Fat Girl; A True Story is the title of one of the most important books I’ve ever read, a memoir by writer Judith Moore. I think what struck me the most was her honesty and her daring to truly be herself in delivering her story of a heartbreakingly difficult childhood and a not so easy life as an adult who was overweight. I was immediately taken in by her introduction, where she is clear that this is not about a miracle cure she survived, it’s just about her life, as it is, or was, since she passed away in 2006. I’d like to quote a little of the introduction, just to give you a feeling for her refreshing authenticity:
“I am fat. I am not so fat that I can’t fasten the seat belt on the plane. But, fat I am. I wanted to write about what it was and is like for me, being fat. This will not be a book about how I had an eating disorder and how I conquered this disorder through therapies or group process or antidepressants or religion or twelve-step programs or a personal trainer or white-knuckling it or the love of a good man (or woman).
I am not a fat activist. This is not about the need for acceptance of fat people, although I would prefer that thinner people not find me disgusting… I will not write here about fat people I have known and I will not interview fat people… I will tell the story of my family and the food we ate. We were an unhappy family…
I mistrust real-life stories that conclude on a triumphant note. Rockettes will not arrive on the final page and kick up their high heels and show petticoats. This is a story about an unhappy fat girl who became a fat woman who was happy and unhappy… But I haven’t always been fat. I had days when I was almost thin.”
As you can see, she has a good sense of humour, but there were some stories that broke my heart, partly because I could identify with them, and partly because I couldn’t, but mostly because I wish this kind of suffering on absolutely NO ONE yet I know that literally millions of people know it.
I’m using her honest example as an introduction to continue to expose and reflect on my body image struggles, as I share this self-portrait (not too daring, but it’s a start) which shows me carrying an extra thirty pounds around my middle that I wish would magically disappear. Thirty pounds… big deal. It isn’t if you know what it is to be overweight by a hundred pounds more. But in my mind it is a big deal, and the effects on my self-esteem are not positive.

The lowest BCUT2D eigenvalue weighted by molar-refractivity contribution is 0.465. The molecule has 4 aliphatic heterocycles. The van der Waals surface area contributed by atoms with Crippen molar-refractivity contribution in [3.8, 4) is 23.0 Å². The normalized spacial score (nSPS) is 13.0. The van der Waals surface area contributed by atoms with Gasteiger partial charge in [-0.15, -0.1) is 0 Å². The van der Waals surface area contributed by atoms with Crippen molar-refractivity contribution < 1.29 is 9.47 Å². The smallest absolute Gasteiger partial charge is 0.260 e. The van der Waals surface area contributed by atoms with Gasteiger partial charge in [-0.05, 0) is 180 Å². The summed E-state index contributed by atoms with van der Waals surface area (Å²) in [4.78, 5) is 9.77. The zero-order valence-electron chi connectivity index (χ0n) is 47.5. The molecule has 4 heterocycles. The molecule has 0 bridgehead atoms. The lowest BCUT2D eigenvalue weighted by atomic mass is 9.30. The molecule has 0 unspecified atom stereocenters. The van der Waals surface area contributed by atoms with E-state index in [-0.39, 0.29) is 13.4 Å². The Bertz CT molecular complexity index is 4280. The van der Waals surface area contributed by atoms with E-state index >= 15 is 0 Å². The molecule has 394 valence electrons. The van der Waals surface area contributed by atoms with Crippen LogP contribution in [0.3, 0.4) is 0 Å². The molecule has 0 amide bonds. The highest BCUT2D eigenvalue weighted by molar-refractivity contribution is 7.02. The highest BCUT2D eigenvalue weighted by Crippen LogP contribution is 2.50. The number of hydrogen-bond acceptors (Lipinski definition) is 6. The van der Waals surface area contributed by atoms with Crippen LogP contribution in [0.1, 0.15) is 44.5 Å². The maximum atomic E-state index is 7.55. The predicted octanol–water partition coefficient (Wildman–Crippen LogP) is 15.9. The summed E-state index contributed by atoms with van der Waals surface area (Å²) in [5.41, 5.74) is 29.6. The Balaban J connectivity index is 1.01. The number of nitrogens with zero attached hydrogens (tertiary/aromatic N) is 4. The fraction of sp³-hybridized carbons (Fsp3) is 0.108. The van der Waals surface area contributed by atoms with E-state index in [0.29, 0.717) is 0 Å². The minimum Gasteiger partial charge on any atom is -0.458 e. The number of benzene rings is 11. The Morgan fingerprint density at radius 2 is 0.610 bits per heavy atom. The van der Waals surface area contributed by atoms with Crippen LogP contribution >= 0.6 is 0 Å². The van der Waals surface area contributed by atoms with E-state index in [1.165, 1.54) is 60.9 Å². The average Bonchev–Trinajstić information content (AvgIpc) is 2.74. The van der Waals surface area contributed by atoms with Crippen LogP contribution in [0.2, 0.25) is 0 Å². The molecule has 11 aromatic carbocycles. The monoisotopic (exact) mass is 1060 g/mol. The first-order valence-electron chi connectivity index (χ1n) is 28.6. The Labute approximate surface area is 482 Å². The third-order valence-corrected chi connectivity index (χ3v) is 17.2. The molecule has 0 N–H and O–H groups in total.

So let me remind myself, and any readers who may land here, that the point of this blog is to share a practice. Like Judith Moore’s book, which is a truthful exposure of her life and habits (which were not completely isolated or unique – others have similar experiences), I wish this blog to be an honest reflection on my own body image issues because I know them to not be experienced in a vacuum either, yet for many, these issues are tightly guarded under wraps. Writing about them brings relief from the destructive shame that I carry, while the drawings, bring about a change in perspective that is absolutely liberating. Not instantly or once and for all; it does require a practice that slowly chips away at lifelong misperceptions fed by our culture.
While Judith Moore blatantly talks about “fat” and “fatness” I am less accepting of any negative language towards people and especially people’s bodies, so I don’t, and won’t use these words here. The way I see it, if I chose to adhere to concepts like “fat acceptance”, something is missing. It’s too exclusive… there would also have to be movements for “thin acceptance” and “tall acceptance” and “short acceptance”. My deepest desire is to know a complete and total acceptance of everyone, exactly the way they are, freeing us all to be exactly who we are, no holds barred.